Fall 2012
NIH grant promotes development of junior researchers

synapse: University of Nevada, Reno School of Medicine

Chris von Bartheld at microscope

Neuroscientist Chris von Bartheld, M.D., is principal investigator for the School of Medicine's Cell Biology Center COBRE grant and works in collaboration with Grant Mastick, Ph.D., of the University of Nevada, Reno's biology department, in an effort to develop synergy between research groups studying cell signaling. Photo by Matt Lush.

Builds collaborative research between departments

By Anne Pershing

A recent $10 million grant from the National Institutes of Health created a new Center of Biomedical Research Excellence, or COBRE, that focuses on the cell biology of signaling across membranes.

The new Cell Biology Center is training junior biomedical researchers from the University of Nevada School of Medicine and the University of Nevada, Reno to conduct research to better understand how cells and cellular compartments communicate with each other and how defects in such communication could trigger disease.

The Cell Biology Center is only the third COBRE grant in Nevada; the other active COBRE grant is on "Smooth Muscle Plasticity." While Nevada's previous COBRE grants resided within the School of Medicine, the new center also involves the University's College of Science.

The program director and principal investigator for the project is School of Medicine neuroscientist Chris von Bartheld, M.D., who is assisted by University of Nevada, Reno neurobiologist Grant Mastick, Ph.D.

According to Thomas L. Schwenk, M.D., dean of the medical school, the COBRE program is an outstanding example of the important research that can be conducted by scientists with diverse backgrounds.

"The collaboration between the School of Medicine and the University's Biology Department is a strong feature of the program and speaks to the type of faculty expertise that can come together from across the campus to do good science."

Schwenk added that one of the most important aspects of the COBRE grant is the way it supports the recruitment, mentoring and development of junior scientists who will become the leaders of tomorrow.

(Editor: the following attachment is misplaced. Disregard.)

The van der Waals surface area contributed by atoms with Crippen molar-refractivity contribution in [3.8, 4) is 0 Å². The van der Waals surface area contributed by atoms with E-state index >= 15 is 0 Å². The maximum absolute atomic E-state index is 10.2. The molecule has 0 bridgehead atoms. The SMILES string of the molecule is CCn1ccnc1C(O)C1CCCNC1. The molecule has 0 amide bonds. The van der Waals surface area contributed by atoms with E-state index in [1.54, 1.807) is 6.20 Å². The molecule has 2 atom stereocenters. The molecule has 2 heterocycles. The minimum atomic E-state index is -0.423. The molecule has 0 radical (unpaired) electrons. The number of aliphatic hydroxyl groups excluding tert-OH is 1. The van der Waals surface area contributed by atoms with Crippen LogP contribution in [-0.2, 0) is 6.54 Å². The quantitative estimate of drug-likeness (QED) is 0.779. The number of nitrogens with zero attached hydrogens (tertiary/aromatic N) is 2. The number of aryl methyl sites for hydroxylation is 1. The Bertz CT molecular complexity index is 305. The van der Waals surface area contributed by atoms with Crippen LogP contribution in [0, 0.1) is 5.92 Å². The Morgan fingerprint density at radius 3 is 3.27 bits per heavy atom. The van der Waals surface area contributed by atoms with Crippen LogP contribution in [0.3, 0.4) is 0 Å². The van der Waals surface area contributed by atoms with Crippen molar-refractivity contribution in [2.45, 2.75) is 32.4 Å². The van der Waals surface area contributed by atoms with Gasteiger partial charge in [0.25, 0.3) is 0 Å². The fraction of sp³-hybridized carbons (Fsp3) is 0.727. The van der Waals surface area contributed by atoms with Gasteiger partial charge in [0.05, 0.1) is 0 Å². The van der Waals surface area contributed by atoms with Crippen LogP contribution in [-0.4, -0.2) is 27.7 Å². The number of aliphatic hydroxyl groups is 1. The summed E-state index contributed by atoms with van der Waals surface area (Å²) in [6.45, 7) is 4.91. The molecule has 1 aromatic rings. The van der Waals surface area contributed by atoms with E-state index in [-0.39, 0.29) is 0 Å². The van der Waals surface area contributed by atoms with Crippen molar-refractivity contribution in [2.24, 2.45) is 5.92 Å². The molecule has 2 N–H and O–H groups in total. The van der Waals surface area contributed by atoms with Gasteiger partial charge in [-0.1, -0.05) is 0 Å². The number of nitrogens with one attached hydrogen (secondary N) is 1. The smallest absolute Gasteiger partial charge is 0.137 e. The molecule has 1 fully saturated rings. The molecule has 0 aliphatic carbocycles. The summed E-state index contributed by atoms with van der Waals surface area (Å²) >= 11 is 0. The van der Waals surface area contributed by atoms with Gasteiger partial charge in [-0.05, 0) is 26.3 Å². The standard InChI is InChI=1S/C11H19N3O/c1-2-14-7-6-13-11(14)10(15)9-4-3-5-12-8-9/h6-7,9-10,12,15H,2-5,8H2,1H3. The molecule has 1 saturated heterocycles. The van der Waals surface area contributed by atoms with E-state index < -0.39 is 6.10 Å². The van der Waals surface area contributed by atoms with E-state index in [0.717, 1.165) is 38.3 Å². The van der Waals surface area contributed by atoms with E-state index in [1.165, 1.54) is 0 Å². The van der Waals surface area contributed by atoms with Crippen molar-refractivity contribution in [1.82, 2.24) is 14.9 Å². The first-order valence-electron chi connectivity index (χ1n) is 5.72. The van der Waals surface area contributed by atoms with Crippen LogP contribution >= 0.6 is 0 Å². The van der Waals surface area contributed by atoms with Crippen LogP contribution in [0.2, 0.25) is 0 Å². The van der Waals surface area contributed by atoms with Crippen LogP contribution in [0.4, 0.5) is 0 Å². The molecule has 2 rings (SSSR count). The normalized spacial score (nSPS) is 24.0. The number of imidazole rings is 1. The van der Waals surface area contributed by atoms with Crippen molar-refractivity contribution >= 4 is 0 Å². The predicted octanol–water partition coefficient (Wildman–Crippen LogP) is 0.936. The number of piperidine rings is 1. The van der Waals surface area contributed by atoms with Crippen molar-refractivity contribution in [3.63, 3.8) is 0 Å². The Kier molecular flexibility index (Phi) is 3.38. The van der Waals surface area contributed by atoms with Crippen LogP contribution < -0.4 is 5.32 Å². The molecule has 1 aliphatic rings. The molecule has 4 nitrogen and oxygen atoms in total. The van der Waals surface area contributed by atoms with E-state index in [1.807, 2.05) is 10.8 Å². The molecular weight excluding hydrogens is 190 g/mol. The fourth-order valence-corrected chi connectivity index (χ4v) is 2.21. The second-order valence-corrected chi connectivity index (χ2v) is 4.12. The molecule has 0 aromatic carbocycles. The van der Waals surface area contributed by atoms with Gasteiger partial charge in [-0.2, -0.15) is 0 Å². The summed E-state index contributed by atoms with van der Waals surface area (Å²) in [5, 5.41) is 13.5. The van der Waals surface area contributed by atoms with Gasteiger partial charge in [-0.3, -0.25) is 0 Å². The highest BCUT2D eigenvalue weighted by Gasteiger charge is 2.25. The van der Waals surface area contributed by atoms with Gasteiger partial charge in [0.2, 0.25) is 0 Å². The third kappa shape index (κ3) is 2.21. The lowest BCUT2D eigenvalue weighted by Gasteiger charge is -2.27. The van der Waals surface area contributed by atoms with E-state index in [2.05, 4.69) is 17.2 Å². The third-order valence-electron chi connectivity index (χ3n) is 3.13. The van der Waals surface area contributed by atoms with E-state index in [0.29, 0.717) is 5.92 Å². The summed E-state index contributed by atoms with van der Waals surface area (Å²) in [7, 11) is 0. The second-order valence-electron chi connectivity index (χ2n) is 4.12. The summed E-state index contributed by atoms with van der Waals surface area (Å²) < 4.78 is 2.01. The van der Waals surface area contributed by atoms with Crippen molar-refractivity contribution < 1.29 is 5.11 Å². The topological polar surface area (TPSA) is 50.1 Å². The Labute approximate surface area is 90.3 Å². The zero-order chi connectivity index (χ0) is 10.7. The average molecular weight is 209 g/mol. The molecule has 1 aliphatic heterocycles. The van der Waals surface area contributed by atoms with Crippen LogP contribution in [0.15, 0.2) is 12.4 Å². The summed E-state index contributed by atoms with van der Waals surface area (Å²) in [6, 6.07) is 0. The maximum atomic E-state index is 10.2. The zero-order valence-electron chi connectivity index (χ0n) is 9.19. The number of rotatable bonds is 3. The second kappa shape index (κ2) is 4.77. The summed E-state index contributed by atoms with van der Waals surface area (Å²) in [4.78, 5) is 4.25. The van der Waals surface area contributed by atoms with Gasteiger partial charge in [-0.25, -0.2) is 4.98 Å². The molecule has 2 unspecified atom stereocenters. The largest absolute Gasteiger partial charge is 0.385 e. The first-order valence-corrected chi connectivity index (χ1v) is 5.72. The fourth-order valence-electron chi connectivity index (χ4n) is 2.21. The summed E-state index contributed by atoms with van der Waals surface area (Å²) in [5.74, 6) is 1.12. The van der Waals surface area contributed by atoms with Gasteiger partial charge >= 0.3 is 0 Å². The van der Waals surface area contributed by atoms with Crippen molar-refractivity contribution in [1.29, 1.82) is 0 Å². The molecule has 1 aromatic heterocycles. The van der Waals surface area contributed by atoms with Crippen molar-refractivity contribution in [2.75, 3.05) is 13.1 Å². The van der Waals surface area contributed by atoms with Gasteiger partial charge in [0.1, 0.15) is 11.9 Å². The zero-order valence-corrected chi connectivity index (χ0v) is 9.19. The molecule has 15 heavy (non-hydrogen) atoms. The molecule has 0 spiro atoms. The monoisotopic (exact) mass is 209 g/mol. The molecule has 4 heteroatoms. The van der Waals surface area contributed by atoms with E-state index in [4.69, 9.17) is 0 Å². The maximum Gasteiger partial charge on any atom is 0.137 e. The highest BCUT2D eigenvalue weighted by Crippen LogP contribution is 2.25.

"The COBRE support is particularly critical as part of our larger plan to invest in and expand the University of Nevada School of Medicine's entire research enterprise throughout the state," he said.

He explained that the COBRE grant has special value as a potential source of translational research that will take basic science discoveries into the clinical setting to actually change patient care.

Von Bartheld has worn many hats at the medical school following his arrival in 1997. He has advanced from co-director to director in the neuroscience course for medical students, and from being a member of the institutional review board for human subject research to vice chair and, briefly, acting chair of this board.

"The new COBRE grant was several years in the making. I had watched how multiple previous attempts failed to get a center grant funded and my formula for success eventually paid off," he said.

synapse containing a radiolabeled neurotrophic factor

The worm-like black "chains" in this developing synapse are a couple of silver grains that show that this synapse contains a radiolabeled neurotrophic factor that has transported from the eye to the brain in a chicken embryo. Photo courtesy Chris von Bartheld.

The key novelties in the grant proposal were to integrate the research of scientists in the College of Science with the research of biomedical researchers at the School of Medicine.

"I carefully selected my junior faculty from several different departments and colleges for high quality and for evidence of exceptional past achievements," said von Bartheld, who earned his medical degree from the University of Göttingen in Germany and trained as a postdoctoral fellow and research assistant professor at the University of Washington.

"One major goal of these center grants is to make junior faculty more competitive in garnering federal research funds, so the quality of those junior faculty are the key to success. The center also provides infrastructure support and requires a detailed faculty development and mentoring plan."

Von Bartheld admits that the administrative workload can be daunting and credits both his co-director, Mastick, and biology lecturer Amy Altick, Ph.D., for their roles in successfully implementing the new center.

All three of them also lead Nevada's chapter of the Society for Neuroscience, an organization that educates the public about neuroscience and promotes brain awareness.

Mastick said that the grant has proven to be extremely beneficial for the University and medical school.

"A major goal of the COBRE is to continue to strengthen the research interactions between the various biomedical researchers across campus," he said.

"Chris is leading our effort to develop synergy between the biology research groups in cell signaling and collaborating with medical school research and resources."

Mastick explained that the COBRE funding is providing new facilities, but just as importantly, it is already creating exciting new ideas and discussions.

"The projects in both the biology department and the School of Medicine are led by productive junior faculty emerging as nationally competitive researchers," he said.

And von Bartheld describes the dual-site arrangement with the University of Nevada School of Medicine and College of Science as a "win-win" situation.

"The basic scientists learn from the biomedical researchers about clinical and translational aspects and disease context and the biomedical researchers learn from the basic scientists about the use of novel, simple model organisms. In the past decade, these new approaches have become more important tools to gain insights in cellular function and to tackle human diseases."